AI Startup Says California AI Bill Will Hamper Innovation

The bill increases regulatory requirements for machine learning systems in California.

AI Startup Says California AI Bill Will Hamper Innovation
Photo of Arto Bendiken, CTO and co-founder at Haltia AI

May 24, 2024 – In a Tuesday press release, Haltia AI, an artificial intelligence startup based in Dubai, warned leaders in machine learning that California’s new AI bill will “cripple innovation with overly burdensome regulations.”

Haltia said that the bill “throws a wrench into the growth of AI startups with its unrealistic requirements and stifling compliance costs.” 

The legislation, titled the Understanding the Safe and Secure Innovation for Frontier Artificial Intelligence Act, was introduced in February and passed the California State Senate on Tuesday. The act mandates that developers of AI tools comply with various safety requirements and report any safety concerns. 

AI systems are defined by the act as machine-based systems that can make predictions, recommendations, decisions, and formulate options. Safety tests include ensuring that an AI model does not have the capability to enable harms, such as creation of chemical and biological weapons or cyberattacks on critical infrastructure. Third party testers will be required to determine the safety of these systems.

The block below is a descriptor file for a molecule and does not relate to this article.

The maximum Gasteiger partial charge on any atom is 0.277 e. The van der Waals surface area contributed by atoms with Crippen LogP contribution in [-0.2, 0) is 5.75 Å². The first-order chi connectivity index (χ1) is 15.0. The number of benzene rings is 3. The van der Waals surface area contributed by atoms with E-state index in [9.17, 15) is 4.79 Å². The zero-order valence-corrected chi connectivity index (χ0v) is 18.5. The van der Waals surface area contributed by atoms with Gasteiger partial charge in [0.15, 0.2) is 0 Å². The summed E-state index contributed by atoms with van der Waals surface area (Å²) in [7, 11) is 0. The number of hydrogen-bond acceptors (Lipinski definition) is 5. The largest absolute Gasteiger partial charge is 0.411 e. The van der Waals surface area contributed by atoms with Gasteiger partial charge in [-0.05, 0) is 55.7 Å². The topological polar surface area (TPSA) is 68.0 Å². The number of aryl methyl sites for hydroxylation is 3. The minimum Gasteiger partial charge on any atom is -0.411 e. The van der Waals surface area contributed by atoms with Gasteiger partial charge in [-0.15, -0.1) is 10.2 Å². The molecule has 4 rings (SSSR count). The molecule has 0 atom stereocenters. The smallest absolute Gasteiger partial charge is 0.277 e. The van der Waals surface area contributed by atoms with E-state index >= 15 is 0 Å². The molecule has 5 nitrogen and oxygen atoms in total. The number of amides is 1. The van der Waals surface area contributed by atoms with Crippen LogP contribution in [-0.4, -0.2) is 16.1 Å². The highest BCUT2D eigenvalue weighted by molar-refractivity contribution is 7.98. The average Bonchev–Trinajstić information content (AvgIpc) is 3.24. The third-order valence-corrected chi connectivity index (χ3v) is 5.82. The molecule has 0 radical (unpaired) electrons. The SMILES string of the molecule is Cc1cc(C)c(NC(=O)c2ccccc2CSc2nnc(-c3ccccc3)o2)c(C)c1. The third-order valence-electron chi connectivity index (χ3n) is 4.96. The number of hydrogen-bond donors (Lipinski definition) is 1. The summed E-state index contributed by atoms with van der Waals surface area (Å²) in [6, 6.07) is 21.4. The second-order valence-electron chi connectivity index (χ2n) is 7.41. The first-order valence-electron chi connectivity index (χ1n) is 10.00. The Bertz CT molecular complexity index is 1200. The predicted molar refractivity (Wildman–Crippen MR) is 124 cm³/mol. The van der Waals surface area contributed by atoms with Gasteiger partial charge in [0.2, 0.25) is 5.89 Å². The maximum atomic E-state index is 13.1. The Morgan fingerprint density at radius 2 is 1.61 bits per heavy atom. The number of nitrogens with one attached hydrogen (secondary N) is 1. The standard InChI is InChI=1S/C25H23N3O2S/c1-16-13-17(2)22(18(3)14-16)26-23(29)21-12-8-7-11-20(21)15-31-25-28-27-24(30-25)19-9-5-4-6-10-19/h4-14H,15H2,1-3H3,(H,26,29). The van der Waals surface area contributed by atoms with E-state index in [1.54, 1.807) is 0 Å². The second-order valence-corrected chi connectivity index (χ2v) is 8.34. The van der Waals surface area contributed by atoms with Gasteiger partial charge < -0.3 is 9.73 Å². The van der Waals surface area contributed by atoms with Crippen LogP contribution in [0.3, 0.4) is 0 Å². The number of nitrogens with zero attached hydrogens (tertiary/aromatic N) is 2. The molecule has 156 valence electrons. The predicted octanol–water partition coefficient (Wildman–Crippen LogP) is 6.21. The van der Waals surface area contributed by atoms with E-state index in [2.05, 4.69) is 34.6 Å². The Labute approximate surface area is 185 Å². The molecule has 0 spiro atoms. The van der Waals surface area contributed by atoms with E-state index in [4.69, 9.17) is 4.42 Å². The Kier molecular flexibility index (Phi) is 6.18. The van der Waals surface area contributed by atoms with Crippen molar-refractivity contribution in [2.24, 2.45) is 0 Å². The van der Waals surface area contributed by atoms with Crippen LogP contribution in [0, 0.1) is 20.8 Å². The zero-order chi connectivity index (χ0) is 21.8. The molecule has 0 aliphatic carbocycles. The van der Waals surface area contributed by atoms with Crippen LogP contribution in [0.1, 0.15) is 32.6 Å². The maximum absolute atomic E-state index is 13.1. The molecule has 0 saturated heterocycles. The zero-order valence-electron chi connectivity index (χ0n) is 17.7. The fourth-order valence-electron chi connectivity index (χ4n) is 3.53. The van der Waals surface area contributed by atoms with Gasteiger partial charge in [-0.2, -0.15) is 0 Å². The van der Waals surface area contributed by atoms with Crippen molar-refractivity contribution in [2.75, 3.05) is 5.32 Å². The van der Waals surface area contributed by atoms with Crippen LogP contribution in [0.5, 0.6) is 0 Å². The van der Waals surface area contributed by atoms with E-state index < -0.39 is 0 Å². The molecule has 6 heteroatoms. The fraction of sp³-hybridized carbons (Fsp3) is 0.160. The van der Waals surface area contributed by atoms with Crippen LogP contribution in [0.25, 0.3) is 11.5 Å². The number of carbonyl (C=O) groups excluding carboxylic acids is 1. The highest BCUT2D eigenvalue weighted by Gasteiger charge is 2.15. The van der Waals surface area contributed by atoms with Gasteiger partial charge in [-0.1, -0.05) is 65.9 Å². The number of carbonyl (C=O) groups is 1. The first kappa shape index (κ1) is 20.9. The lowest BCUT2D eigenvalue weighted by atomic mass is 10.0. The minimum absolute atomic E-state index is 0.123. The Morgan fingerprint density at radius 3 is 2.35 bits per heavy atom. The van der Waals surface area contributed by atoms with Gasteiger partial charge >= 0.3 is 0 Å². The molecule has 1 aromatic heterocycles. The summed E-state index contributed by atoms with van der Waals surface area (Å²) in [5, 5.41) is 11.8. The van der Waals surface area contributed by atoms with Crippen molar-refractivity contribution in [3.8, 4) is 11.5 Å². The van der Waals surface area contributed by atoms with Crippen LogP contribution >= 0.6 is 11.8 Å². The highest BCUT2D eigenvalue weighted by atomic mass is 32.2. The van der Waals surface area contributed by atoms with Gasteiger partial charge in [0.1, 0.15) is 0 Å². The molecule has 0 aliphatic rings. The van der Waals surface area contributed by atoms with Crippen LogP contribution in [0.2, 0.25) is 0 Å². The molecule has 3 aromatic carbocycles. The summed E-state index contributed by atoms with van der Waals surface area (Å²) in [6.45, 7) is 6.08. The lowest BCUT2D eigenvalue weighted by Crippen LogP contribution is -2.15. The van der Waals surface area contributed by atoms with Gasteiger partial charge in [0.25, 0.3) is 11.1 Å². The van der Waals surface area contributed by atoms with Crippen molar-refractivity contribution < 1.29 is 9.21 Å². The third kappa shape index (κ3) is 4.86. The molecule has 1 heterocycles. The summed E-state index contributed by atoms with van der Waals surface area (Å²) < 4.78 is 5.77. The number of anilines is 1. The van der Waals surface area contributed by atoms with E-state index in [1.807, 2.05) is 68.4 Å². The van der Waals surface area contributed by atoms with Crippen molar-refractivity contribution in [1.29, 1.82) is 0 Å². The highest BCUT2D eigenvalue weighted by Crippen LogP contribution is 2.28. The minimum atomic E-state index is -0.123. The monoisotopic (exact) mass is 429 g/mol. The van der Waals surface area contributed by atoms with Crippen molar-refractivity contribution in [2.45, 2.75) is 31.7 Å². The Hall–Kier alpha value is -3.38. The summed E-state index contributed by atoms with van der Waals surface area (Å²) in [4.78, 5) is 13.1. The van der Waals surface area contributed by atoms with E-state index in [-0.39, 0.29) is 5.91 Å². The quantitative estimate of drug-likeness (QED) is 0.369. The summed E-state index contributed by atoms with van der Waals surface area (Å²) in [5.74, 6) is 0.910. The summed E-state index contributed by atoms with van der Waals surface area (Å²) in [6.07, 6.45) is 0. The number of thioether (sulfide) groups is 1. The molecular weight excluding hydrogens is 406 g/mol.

Haltia said that on the surface, the act “aims for responsible AI development. However, its implementation creates a labyrinth of red tape that disproportionately impacts startups.” Because the bill requires ongoing annual reviews, Haltia argues that it adds “significant technical and financial burdens.”

Arto Bendiken, co-founder and CTO at Haltia, said that the act “is a prime example of how well-intentioned regulations can morph into a bureaucratic nightmare.” He added that the “financial penalties for non-compliance only exacerbate the issue, potentially deterring groundbreaking ideas before they even take flight.”

Haltia called for other AI startups to follow its lead and move operations to the United Arab Emirates where its “thriving ecosystem, coupled with its commitment to the future of AI, makes it the ideal launchpad for the next generation of groundbreaking AI technologies in the Silicon Valley of the East.”

In 2023, California Governor Gavin Newson signed an executive order that announced new directives aimed at understanding the risks of machine learning technologies in order to ensure equitable outcomes when used and to prepare the state’s workforce for its use.

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